Bangladeshi Rashed Kamal enlightens backward African societies

a few levels after completing the training in Bangladesh he has been called on by UN's International Trade Centre (ITC) as an 'International Consultant and IT Industry Expert'. He informed he's got a Dutch technology expert named Fred Jenson as a lead trainer there. Each training is a six-month project. At the completion of this, this training may start in some other countries. He said two days of training and two days of coaching is delivered in each country. Midsession is held after three months and after that a third session. Already a couple of sessions of the training have been completed.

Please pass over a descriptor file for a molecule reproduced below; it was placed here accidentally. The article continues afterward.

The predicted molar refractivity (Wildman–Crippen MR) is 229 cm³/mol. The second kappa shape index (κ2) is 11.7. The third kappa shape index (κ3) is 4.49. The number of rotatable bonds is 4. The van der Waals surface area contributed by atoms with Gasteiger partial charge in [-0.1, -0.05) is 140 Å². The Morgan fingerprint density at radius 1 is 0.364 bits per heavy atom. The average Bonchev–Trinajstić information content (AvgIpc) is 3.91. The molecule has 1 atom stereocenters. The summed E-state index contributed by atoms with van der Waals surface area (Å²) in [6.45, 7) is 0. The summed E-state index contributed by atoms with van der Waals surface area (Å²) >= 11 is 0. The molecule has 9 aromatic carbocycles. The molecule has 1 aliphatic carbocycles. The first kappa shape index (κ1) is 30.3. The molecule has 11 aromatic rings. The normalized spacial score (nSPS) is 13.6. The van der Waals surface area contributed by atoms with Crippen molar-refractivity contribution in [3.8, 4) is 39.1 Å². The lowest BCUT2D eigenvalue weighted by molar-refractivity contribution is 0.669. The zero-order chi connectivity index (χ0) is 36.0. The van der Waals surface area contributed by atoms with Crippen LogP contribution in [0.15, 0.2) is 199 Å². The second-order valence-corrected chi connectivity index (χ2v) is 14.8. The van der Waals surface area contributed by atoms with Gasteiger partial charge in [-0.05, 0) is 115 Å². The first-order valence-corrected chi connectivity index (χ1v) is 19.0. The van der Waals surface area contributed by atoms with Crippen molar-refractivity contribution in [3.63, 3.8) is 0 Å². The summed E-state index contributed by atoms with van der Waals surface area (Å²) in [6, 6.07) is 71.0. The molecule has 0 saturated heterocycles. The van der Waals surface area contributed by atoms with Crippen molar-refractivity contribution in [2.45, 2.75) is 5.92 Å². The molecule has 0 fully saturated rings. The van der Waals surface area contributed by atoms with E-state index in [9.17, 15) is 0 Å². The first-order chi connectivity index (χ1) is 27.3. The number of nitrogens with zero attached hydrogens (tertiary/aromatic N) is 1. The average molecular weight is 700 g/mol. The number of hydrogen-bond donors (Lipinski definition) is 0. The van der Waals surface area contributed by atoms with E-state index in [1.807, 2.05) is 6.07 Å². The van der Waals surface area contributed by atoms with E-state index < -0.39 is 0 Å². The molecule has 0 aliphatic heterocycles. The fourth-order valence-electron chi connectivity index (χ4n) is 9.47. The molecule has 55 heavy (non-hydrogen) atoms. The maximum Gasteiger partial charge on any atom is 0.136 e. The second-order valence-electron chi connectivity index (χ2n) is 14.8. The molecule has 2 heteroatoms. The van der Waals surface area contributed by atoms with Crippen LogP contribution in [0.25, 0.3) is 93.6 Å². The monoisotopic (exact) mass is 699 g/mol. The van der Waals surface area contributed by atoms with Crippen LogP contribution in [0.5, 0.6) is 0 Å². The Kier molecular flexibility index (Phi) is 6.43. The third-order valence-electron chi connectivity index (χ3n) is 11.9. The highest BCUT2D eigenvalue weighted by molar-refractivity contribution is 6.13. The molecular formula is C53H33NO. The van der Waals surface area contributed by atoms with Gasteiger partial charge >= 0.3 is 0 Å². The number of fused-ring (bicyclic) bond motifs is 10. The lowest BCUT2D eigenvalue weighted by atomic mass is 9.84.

Rashed Kamal said they have made tremendous progress in these two sessions. They have acclimatised well what we had taught them in the first training. They also did the home works, which we had given them for self development, quite well.

What are they taught? In reply of this question, Rashed Kamal said, "We actually teach them software and service export marketing strategy. They work in small scales. We prepare thier marketing plan on how they can lift them to larger scales and how they can create ways to enter other countries. They prepare small plans and send those to us after taking the training. We asses those plans and send them back by making necessary rectification. The finishing session has been done in November."

Kenya and Uganda are lagging behind Bangladesh by at least 10 years in term of information technology. But the plus point is they are good at English. They have started marching forward capitalising on this very aspect. They are doing very well in developing business process outsourcing (BPO) and medical web application. ITC has chosen these two African countries for this reason that they will do well if provided with training.